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Fond remembrances Jovy Salonga left

12:02 AM June 22, 2016

If he were alive today, the Filipino people—especially the public school teachers—would be observing and celebrating the 96th birthday of former Senate president Jovito “Jovy” Salonga who was born on June 22, 1920, in what was then referred to as Pasig, Rizal.

A leader of proven honesty, integrity and probity, Senator Salonga was a versatile man—lawmaker, educator, author, graft-buster, preacher, lawyer, orator, debater, parliamentarian, law professor, civic leader, moral crusader, reformist, nationalist and many more.

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Widely regarded as a statesman and patriot, teachers considered him their sincere friend and staunch defender. In particular, Salonga will always be remembered by the teachers as the author and principal sponsor of a very important piece of legislation that immensely benefited and still benefits them even now.

Republic Act No. 4670, more popularly known as the Magna Carta for Public School Teachers, underscores the teachers’ rights and freedoms, and enumerates and explains the economic benefits that must accrue to them. Enacted in 1966, RA 4670 serves as basis when teachers clamor for benefits and assert their rights as professionals and civil servants who have for so long been downtrodden and underpaid though overworked.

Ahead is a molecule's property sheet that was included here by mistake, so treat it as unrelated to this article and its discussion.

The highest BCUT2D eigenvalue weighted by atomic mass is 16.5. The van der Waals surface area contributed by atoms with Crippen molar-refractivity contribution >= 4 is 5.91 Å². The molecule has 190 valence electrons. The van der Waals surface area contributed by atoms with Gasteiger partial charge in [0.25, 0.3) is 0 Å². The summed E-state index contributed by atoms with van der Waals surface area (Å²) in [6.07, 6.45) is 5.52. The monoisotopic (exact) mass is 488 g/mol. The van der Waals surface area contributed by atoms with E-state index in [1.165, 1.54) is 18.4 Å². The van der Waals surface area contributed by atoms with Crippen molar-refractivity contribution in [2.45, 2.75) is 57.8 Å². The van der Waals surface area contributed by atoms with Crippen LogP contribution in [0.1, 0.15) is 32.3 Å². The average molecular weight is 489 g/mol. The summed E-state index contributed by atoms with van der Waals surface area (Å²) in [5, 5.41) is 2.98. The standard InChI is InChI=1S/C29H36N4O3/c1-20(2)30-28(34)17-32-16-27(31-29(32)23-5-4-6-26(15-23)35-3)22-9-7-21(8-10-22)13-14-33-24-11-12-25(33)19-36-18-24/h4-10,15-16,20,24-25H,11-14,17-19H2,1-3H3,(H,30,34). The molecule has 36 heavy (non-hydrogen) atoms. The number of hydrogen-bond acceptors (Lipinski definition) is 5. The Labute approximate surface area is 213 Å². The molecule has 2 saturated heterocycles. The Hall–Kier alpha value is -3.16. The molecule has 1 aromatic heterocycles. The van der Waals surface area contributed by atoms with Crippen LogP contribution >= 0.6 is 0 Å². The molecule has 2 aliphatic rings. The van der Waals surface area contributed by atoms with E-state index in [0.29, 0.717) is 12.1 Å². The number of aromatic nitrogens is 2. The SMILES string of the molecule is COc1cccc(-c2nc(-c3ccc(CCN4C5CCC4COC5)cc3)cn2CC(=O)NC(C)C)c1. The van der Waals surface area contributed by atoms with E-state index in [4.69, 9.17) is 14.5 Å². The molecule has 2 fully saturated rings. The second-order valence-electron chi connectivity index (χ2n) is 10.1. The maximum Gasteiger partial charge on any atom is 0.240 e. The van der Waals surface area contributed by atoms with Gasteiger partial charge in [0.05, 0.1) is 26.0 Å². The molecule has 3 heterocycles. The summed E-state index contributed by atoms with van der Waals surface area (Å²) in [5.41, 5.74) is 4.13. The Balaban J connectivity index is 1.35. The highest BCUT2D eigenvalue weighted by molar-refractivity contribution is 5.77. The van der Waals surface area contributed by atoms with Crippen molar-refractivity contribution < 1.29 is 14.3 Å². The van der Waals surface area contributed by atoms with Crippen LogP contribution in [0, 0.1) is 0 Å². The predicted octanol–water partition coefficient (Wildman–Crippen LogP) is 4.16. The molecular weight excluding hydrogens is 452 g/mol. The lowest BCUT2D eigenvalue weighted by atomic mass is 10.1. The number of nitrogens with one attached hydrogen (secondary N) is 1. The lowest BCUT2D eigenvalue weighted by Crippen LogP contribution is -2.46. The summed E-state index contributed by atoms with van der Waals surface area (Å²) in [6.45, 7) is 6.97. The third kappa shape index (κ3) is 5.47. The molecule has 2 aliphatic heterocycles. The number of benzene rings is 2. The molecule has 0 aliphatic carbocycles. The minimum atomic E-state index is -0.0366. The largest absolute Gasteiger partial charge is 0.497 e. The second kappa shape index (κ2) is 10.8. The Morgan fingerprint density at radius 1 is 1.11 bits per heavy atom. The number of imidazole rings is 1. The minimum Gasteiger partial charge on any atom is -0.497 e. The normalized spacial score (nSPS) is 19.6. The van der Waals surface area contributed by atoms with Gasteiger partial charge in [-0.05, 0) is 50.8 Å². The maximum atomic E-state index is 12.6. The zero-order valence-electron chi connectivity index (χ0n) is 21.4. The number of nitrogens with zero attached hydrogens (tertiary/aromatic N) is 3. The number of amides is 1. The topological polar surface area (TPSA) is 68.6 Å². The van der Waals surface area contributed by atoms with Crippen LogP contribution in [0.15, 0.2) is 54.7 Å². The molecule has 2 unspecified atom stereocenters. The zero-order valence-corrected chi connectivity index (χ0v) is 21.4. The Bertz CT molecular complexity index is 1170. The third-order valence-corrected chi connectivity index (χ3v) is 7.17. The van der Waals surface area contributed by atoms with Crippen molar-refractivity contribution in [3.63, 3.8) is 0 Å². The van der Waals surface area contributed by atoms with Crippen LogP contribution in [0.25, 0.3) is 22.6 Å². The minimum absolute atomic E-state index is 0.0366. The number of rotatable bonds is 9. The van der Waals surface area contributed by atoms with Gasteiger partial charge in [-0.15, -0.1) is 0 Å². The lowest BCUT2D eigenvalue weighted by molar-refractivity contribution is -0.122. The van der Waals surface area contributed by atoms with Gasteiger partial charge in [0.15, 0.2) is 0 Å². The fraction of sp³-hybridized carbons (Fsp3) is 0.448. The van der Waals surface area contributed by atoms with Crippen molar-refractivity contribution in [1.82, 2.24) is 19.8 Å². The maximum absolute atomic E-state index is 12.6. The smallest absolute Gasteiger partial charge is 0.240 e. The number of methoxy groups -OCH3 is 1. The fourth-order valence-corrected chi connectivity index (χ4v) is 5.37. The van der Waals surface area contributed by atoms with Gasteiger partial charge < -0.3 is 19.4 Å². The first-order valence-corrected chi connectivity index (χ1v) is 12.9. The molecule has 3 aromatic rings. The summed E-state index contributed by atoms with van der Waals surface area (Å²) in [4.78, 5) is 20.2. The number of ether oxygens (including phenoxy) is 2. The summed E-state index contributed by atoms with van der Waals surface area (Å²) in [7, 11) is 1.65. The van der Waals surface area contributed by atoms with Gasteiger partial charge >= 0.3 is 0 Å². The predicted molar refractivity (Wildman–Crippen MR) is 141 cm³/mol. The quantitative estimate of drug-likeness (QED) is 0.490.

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The Filipino people, recognizing Salonga’s outstanding track record as a public official and his clean image and enviable reputation as a private citizen, elected him topnotcher in three senatorial elections (1965, 1971 and 1987), a record achievement which is unequaled and unsurpassed in Philippine history.

On a personal note, I always remember Senator Salonga for providing me the legal services of his law office, pro bono, when I was haled to court for leading the very first teachers’ strike, euphemistically called mass leave of absence, on Oct. 15-17, 1969, to demand cost-of-living allowance, as provided for in Section 17 of RA 4670.

Likewise, I always treasure the days when I joined the campaign for the nonratification of the controversial 1973 Constitution, notoriously known as the “Marcos Constitution,” during the martial law regime. The campaign was led by senators Salonga, Benigno “Ninoy” Aquino Jr. (although he was imprisoned in an isolation cell then), Eva Estrada Kalaw, Lorenzo M. Tañada, Gerardo “Gerry” Roxas and Francisco “Soc” Rodrigo; lawyer Rosario “Charito” Planas and Jose Mari Velez; Justice Jesus Barrera; Rev. Fr. Pacifico Ortiz; Tarlac Rep. Jose “Apeng” Yap and other opposition leaders during the period of dictatorship.

For writing the foreword for my book, “Teacher Power,” and for attending its launching on Dec. 16, 2005, at the Quezon Memorial Circle in Diliman, Quezon City, as the guest of honor and speaker, I will forever acknowledge the senator’s concern and kindness.

Mananatili kang buhay sa alaala ng sambayanang Pilipino, lalung-lalo ng mga guro. Mabuhay ka Senador  Salonga!

—EUSEBIO S. SAN DIEGO, founder, Kaguro and former president, Quezon City Public School Teachers Association, [email protected]

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TAGS: Jovito Salonga, Magna Carta for Public School Teachers, martial law, Teachers
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